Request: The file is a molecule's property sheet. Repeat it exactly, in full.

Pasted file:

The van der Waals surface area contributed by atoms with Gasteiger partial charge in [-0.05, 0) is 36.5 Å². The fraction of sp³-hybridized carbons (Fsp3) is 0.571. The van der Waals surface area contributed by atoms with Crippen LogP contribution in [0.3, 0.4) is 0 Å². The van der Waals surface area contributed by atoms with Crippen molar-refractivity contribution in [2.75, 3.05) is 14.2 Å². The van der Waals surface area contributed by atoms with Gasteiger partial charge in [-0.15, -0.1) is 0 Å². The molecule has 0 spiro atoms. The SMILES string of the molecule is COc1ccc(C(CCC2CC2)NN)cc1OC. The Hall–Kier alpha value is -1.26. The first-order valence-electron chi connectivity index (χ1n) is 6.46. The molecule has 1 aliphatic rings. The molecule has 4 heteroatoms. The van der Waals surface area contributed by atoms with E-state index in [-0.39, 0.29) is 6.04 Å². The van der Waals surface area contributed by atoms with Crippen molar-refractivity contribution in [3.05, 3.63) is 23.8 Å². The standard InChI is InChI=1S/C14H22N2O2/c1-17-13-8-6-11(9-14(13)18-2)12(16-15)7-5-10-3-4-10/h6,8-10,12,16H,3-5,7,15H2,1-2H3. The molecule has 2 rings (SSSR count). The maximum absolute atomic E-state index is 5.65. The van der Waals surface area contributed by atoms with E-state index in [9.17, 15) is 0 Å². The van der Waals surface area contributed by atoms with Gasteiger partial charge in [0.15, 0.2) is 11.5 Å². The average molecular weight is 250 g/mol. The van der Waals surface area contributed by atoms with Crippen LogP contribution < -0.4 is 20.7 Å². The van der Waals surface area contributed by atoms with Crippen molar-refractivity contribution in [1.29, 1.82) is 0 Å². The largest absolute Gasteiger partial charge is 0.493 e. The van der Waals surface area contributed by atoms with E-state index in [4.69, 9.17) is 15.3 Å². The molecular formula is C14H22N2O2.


The van der Waals surface area contributed by atoms with Gasteiger partial charge in [-0.05, 0) is 36.5 Å². The fraction of sp³-hybridized carbons (Fsp3) is 0.571. The van der Waals surface area contributed by atoms with Crippen LogP contribution in [0.3, 0.4) is 0 Å². The van der Waals surface area contributed by atoms with Crippen molar-refractivity contribution in [2.75, 3.05) is 14.2 Å². The van der Waals surface area contributed by atoms with Gasteiger partial charge in [-0.15, -0.1) is 0 Å². The molecule has 0 spiro atoms. The SMILES string of the molecule is COc1ccc(C(CCC2CC2)NN)cc1OC. The Hall–Kier alpha value is -1.26. The first-order valence-electron chi connectivity index (χ1n) is 6.46. The molecule has 1 aliphatic rings. The molecule has 4 heteroatoms. The van der Waals surface area contributed by atoms with E-state index in [-0.39, 0.29) is 6.04 Å². The van der Waals surface area contributed by atoms with Crippen molar-refractivity contribution in [3.05, 3.63) is 23.8 Å². The standard InChI is InChI=1S/C14H22N2O2/c1-17-13-8-6-11(9-14(13)18-2)12(16-15)7-5-10-3-4-10/h6,8-10,12,16H,3-5,7,15H2,1-2H3. The molecule has 2 rings (SSSR count). The maximum absolute atomic E-state index is 5.65. The van der Waals surface area contributed by atoms with E-state index in [9.17, 15) is 0 Å². The van der Waals surface area contributed by atoms with Gasteiger partial charge in [0.15, 0.2) is 11.5 Å². The average molecular weight is 250 g/mol. The van der Waals surface area contributed by atoms with Crippen LogP contribution < -0.4 is 20.7 Å². The van der Waals surface area contributed by atoms with Crippen molar-refractivity contribution in [1.29, 1.82) is 0 Å². The largest absolute Gasteiger partial charge is 0.493 e. The van der Waals surface area contributed by atoms with E-state index in [4.69, 9.17) is 15.3 Å². The molecular formula is C14H22N2O2.